Let’s ask him, he said, nodding at a friendly-eyed man outside his store.  His accent was thick, but his face told a story. The man took us into his store, the lighting fine for shopping, but not photographs. The pair snapped away, still frustrated, now about the lighting. The man moved under a seemingly heaven-sent light, and that was it. That portrait was the money shot. The girl smiled and took his email address. Thank you so much, she spoke quietly in her American accent. I’ll send you the best ones, she promised, and the pair was off again.  Their confidence was building and the rain had let up. She made fun of his accent and he laughed his breathy laugh. The next girl the photographed was an aspiring DJ originally from Sweden. She wore a rock as an earring and alligator print shoes. She secretly enjoyed everything about having her portrait taken. A success. The day went on, the rain came and went, and the pair took photos of everything. Bad weather made for good photos as they walked up and down the now busier street. He needed one more portrait, and stopped at a fruit stand, complete with eccentric owner. The lighting was bad, but the try was success enough. The rain had been beginning to pick up, but as soon as he finished with the fruit seller, the skies sobbed fat tears. Neither he nor she panicked, despite the camera equipment and already damp clothes. Let’s get coffee, he suggested, although this is not a fairytale.

The coffeeshop was quiet and they settled into leather armchairs. For a Canadian, he knew a lot about U.S. History. She discussed her favorite president at his prompting and how dying in office isn’t valiant. She was content, and he seemed so too. Looking back on it, she fell a little bit in that coffeeshop as the rain came down. She fell for the brown haired foreign boy with the half smile. Despite the distance that would separate them once they arrived home, she fell for the boy with the contagious half smile. For twelve days, they were adventurers together. I couldn’t have asked strangers for their portrait if you hadn’t been there,he admitted that same night over Thai food. He was a gentleman, and so she fell. For twelve days in a row, they joked, smiled, laughed, and complimented. And then, because this is not a fairytale, they went their separate ways. The pictures bring her straight back to Portobello Road in the rain.


on favorite places

The other day, the question was posed: What is your favorite place in the world? And while other people seem to have no problem replying with things like "Chicago" or "my grandmother's cottage" or "a certain bookstore", I was left wondering, scraping all my memories and thoughts for an answer.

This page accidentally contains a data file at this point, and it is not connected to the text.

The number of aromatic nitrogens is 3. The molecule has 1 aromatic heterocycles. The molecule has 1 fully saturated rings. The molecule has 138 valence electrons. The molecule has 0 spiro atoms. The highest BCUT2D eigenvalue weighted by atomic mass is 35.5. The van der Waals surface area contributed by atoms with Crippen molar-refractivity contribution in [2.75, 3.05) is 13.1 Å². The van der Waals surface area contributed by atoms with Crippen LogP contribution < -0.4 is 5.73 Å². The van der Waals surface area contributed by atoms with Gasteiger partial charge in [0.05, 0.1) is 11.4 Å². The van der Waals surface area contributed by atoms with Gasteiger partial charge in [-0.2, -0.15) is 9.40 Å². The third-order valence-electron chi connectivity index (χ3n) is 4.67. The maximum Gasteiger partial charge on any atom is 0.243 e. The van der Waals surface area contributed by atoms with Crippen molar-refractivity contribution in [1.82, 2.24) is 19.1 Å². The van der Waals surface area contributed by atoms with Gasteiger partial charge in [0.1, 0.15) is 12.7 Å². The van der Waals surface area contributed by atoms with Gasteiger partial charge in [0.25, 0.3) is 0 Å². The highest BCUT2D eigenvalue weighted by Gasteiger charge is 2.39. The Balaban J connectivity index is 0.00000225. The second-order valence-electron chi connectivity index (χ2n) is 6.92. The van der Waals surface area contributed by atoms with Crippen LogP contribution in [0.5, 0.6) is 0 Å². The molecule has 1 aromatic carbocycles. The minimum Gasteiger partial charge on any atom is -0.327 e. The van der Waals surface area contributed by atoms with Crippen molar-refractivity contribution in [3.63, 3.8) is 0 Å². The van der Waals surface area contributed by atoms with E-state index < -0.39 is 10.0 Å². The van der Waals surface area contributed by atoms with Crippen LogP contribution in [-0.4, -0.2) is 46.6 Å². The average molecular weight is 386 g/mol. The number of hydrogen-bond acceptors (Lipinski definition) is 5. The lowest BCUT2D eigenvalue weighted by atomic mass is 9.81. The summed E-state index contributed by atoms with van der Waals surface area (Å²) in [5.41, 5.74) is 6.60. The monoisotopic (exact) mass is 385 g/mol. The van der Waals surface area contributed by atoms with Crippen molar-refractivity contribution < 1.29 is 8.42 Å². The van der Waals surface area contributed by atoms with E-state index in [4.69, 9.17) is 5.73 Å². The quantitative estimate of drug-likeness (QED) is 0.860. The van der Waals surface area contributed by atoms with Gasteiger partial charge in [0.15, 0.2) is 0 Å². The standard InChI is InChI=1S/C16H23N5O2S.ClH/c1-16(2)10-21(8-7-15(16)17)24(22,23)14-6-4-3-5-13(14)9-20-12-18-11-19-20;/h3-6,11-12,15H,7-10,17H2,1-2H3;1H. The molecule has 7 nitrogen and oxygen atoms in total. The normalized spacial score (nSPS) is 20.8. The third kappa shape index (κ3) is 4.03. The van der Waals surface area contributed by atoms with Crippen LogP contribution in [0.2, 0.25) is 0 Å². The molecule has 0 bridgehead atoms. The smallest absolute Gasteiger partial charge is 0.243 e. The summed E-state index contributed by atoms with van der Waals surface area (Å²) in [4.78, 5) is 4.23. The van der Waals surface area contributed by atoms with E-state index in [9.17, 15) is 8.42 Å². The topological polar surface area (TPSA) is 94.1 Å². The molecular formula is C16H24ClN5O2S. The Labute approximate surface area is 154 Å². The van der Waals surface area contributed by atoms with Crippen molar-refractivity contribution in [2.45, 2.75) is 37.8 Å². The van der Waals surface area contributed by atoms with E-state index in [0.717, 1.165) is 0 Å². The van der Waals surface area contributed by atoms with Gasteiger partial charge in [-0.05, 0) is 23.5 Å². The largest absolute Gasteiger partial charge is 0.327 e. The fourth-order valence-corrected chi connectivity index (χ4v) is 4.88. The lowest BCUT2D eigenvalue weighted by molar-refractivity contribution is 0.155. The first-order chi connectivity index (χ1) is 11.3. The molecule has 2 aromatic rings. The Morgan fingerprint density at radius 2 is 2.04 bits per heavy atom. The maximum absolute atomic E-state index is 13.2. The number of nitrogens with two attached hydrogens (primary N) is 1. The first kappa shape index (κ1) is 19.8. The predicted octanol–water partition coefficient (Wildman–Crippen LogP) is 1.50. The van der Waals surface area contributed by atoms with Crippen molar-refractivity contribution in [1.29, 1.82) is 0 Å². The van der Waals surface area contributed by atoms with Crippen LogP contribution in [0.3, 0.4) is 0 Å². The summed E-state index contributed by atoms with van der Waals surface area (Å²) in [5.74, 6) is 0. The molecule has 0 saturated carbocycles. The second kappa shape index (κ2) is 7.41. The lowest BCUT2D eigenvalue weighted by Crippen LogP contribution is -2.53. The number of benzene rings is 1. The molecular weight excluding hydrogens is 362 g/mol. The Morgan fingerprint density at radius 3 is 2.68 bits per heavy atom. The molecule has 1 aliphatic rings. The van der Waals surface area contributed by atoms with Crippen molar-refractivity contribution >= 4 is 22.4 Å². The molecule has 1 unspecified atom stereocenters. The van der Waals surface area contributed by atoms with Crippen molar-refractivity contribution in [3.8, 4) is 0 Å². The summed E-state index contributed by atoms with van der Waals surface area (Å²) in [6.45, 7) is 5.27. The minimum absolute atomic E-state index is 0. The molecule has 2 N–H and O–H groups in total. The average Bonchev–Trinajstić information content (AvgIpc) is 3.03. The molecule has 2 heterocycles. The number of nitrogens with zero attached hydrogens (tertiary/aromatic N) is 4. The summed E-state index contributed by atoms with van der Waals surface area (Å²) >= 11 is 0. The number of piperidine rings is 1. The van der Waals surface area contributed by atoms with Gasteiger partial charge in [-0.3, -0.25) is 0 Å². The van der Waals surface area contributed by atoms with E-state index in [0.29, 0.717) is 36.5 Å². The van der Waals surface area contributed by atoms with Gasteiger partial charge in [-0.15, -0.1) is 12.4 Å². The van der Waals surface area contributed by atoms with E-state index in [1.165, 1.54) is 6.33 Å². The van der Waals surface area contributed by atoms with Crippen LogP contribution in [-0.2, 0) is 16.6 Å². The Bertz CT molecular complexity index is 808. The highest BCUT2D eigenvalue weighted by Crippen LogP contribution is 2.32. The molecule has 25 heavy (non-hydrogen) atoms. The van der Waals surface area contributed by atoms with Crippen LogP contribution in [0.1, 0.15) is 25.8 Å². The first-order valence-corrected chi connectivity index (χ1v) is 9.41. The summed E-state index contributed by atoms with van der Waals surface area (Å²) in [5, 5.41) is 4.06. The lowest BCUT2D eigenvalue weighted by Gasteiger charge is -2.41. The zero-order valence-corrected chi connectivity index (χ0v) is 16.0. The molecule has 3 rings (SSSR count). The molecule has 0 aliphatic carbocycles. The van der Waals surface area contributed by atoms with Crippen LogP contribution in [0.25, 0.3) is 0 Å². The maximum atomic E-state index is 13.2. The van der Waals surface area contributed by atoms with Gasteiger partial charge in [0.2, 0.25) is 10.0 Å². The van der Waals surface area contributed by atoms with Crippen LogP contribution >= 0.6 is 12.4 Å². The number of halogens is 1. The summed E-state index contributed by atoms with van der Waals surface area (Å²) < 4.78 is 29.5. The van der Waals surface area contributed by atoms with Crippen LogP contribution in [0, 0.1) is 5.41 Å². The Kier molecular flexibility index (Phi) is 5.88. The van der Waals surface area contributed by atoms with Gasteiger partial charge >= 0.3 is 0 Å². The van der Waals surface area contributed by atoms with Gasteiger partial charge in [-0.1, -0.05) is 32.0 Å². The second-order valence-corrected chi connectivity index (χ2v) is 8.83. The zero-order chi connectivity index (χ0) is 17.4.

I've been to a fair amount of places and I've found something to like about them all. But ask me to pick my favorite? Whoa, boy. Should my favorite place be somewhere beautiful (like Hawai'i) or somewhere exciting and full of things to do (Washington D.C.) or somewhere comfortable I've been going all my life (relatives' houses, my house)? Some people say your favorite place is where you feel most "you" and if that's the case, well, I'm still trying to figure that out.

Or maybe I haven't been to my favorite place yet. Maybe I never will -- maybe my favorite place is somewhere imaginary I can only escape into through my thoughts.

For now, I think I'll just say my favorite place is everywhere -- it's scattered all across the globe in every city I've been to and some I haven't yet. My favorite place is a childhood of summers in California, it's a weekend in Boston, it's all the hours spent in the library a bike ride away from home. It's the tiny streets of Barcelona, it's my friend's neighborhood, it's eating an ice cream cone on the beach in Mexico. And it's in the future: at the top of the Eiffel Tower, hiding from the rain in Portland, gazing at the Grand Canyon. I think Planet Earth is my favorite place.

So, now, I ask you: What is your favorite place in the world?



summer's last hurrah

"Summer, after all, is a time when wonderful things can happen to quiet people. For those few months, you’re not required to be who everyone thinks you are, and that cut-grass smell in the air and the chance to dive into the deep end of a pool give you a courage you don’t have the rest of the year. You can be grateful and easy, with no eyes on you, and no past. summer just opens the door and lets you out." 
Deb Caletti

Summer is slipping through our fingertips like fine grains of sand--soon autumn will unfurl in her glory, leaving dewdrops on jeweled leaves like gentle kisses. But for now, let us enjoy summer and all she still has to offer. Make the biggest splash cannonballing into the pool; have one last carefree picnic under the shadiest tree you can find; spend the day soaking up the sun; treat yourself to something extra special; live in sunbleached hair and shorts while you can. These days aren't going to last forever.



the littles.

We've been hanging out with them a lot lately. It's a good time.


the flower market

On my last day in L.A. (all those many months ago) we went to the flower market. It wasn't quite what I was expecting but it was still beautiful with all the colors and sweet smells of the flowers. After much deliberation we got a bouquet to bring to my grandparents.